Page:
Yesterday, cancer took another young person, and my heart just breaks for her family. As I was considering the weight of this heavy matter, a passage from Mark’s gospel came to mind. Let me share it with you:

32. And they brought to him a man who was deaf and had a speech impediment, and they begged him to lay his hand on him. 33. And taking him aside from the crowd privately, he put his fingers into his ears, and after spitting touched his tongue. 34. And looking up to heaven, he sighed and said to him, “Ephphatha,” that is, “Be opened.” 35. And his ears were opened, his tongue was released, and he spoke plainly. (Mark 7:32-35)

There are several wonderful things we can learn about our Savior in this passage, but I want to focus on one thing that is easy to overlook. Verse 34 says “He looked up to heaven, he sighed…” now stop right there for moment. He sighed? Why did he do that? Did this miracle take more energy or effort than others? Was this miracle harder for Jesus to perform? We know that cannot be, so clearly there is more. Here we see Jesus revealing his heart for a broken and fallen world. Jesus knows how it was in the beginning. This holy sigh came straight from the heart of God and was an expression of deep sorrow and anger at the effects of the Fall in this world.  Disease and sickness are results of sin. Now let’s be careful. The Bible is not saying a person’s sin and their sickness are always directly related. Jesus himself tells us in John 9 the man was not made blind because of his sin or his parents’ sin, but that the glory of God might be shown in the healing. The point remains: Jesus’ heart breaks because sin has broken this world.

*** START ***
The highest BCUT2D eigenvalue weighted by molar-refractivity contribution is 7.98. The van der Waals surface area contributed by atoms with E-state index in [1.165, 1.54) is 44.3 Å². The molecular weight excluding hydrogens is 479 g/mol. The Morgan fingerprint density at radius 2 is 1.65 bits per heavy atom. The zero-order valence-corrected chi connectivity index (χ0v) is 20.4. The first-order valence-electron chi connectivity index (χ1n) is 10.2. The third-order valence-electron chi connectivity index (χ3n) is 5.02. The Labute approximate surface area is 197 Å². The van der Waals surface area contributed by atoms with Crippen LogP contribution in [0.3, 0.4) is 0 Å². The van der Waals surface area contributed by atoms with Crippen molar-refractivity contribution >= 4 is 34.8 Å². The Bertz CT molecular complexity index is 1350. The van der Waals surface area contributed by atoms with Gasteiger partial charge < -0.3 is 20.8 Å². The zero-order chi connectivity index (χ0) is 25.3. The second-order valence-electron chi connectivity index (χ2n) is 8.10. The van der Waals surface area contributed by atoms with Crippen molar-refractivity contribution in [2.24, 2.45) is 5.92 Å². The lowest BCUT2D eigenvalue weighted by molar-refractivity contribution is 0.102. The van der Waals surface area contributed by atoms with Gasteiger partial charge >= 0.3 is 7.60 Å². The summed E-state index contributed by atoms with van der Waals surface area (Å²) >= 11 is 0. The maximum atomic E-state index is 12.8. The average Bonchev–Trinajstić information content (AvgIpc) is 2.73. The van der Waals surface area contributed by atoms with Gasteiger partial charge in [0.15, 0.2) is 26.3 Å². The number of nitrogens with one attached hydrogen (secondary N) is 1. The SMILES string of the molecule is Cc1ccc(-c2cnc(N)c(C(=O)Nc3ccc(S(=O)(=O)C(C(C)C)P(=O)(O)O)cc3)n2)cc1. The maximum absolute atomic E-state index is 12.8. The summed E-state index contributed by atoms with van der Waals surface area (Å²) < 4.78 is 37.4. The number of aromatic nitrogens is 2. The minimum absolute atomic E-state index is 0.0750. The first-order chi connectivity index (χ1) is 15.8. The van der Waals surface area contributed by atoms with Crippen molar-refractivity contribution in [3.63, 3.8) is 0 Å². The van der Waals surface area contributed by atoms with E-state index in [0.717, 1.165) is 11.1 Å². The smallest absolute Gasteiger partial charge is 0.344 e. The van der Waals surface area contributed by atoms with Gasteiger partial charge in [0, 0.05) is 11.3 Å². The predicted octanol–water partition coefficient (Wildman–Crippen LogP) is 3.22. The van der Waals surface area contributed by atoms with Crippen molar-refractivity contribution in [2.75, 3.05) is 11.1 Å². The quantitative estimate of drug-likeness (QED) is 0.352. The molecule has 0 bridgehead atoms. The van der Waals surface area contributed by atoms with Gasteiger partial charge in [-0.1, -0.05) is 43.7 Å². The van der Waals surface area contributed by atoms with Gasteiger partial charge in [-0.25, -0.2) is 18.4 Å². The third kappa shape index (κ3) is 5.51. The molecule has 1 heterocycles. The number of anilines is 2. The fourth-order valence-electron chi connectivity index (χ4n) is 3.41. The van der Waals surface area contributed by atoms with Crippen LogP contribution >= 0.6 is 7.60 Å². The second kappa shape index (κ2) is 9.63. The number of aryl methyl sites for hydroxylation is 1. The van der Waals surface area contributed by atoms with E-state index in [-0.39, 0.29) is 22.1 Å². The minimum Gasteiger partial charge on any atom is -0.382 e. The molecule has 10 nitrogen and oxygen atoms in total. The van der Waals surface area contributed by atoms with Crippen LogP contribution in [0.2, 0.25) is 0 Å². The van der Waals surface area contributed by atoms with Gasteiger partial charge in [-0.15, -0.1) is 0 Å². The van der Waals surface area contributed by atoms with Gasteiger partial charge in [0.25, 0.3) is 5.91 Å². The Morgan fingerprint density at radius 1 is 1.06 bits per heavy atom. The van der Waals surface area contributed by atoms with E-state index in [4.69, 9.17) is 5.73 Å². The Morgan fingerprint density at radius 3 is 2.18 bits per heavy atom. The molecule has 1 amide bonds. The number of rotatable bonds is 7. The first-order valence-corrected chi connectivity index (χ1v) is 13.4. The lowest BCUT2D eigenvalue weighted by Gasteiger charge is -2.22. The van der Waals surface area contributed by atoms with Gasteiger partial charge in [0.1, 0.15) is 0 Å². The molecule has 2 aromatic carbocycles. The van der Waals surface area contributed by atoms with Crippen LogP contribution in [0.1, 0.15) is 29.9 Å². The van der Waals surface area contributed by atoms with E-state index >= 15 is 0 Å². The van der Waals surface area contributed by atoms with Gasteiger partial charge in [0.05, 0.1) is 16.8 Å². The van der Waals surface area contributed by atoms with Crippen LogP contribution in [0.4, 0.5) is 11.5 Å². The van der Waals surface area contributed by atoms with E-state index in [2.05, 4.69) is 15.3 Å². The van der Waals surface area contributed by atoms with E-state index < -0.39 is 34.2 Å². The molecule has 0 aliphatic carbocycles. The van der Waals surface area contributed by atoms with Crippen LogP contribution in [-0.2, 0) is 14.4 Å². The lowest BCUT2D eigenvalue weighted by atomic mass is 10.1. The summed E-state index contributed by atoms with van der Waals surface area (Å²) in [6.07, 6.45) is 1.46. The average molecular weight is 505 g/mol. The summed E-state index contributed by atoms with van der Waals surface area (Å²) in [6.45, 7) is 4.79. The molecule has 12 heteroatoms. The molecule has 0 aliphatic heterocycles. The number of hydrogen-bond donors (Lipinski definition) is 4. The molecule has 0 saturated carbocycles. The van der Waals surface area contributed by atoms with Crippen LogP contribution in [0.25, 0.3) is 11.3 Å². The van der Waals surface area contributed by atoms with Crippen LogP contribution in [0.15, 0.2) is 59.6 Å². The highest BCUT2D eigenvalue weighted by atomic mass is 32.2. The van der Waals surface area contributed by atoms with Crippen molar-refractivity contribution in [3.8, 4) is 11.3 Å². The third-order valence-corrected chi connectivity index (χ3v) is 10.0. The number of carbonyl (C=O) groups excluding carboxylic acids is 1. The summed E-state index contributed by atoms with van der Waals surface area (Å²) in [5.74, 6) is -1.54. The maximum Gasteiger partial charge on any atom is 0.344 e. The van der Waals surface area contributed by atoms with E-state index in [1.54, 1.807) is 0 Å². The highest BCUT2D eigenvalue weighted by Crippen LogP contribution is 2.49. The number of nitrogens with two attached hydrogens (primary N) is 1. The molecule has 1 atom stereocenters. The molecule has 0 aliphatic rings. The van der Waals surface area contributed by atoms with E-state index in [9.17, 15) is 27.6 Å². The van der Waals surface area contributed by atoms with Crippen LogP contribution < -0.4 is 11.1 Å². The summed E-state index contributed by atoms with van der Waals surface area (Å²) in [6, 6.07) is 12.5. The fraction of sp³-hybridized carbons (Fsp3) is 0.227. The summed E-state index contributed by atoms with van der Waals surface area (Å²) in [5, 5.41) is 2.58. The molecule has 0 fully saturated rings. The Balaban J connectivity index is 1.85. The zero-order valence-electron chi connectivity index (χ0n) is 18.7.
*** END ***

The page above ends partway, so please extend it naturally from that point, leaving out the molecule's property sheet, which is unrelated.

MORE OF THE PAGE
The good news is, like many other miracles, this is also prophesy. This is a glimpse of what Jesus will do when He returns: He will make ALL things right. There will be a day when we our eyes and ears will be opened, and we will see Him as He is. There will be no more sickness, no more disease, no more cancer, and most importantly, no more sin.

I pray for this family who just lost a wife, a mother and a daughter. I pray Jesus would give us His heart as we minister to them and others who lose loved ones. Jesus offers his sensitivity and compassion as an example for us, and He reminds us that it will not always be like this. He is making, and will make, all things new.
As the Psalmist says in chapter 30:
Weeping may tarry for the night,
but joy comes with the morning.

One thought on “…but joy comes with the morning”

Leave a Reply